Regional changes in calcium underlying contraction of single smooth muscle cells

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Science  27 Mar 1987:
Vol. 235, Issue 4796, pp. 1644-1648
DOI: 10.1126/science.3103219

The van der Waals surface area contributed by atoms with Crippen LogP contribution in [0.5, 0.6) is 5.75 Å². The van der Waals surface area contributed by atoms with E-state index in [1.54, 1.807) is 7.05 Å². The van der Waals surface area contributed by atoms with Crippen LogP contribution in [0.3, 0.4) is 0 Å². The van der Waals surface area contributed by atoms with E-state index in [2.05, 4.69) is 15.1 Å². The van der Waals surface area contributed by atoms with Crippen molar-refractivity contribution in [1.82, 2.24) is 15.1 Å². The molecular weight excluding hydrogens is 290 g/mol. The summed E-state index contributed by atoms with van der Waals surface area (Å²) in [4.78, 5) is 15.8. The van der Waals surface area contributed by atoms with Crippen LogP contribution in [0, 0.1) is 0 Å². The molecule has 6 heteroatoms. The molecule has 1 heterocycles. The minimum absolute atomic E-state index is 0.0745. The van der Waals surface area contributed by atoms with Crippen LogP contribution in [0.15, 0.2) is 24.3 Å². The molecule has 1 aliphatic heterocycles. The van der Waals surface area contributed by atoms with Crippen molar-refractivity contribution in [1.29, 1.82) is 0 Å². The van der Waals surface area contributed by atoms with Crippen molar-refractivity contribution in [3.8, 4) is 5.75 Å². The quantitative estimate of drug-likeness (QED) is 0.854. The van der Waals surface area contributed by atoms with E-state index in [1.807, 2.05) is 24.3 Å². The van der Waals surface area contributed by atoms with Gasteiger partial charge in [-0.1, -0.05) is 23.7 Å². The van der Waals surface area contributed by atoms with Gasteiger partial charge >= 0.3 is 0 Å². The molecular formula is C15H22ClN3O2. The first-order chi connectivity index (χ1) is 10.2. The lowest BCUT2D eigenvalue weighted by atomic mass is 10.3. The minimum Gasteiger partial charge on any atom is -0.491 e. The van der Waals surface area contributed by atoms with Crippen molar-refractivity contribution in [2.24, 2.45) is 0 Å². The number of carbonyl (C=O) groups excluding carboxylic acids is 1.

The role of calcium in regulating the contractile state of smooth muscle has been investigated by measuring calcium and contraction in single smooth muscle cells with the calcium-sensitive dye fura-2 and the digital imaging microscope. The concentration of free calcium in the cytoplasm increased after stimulation of the cells by depolarization with high potassium or by application of carbachol. Changes in calcium always preceded contraction. The increase in calcium induced by these stimuli was limited to less than 1 microM. Calcium within the nucleus was also subject to a limitation of its rise during contraction. Intranuclear calcium rose from 200 nM at rest to no more than 300 nM while cytoplasmic calcium rose to over 700 nM. These apparent ceilings for both cytoplasmic and intranuclear calcium may result either from negative feedback of calcium on cytoplasmic and nuclear calcium channel gating mechanisms, respectively, or from the presence of calcium pumps that are strongly activated at the calcium ceilings.

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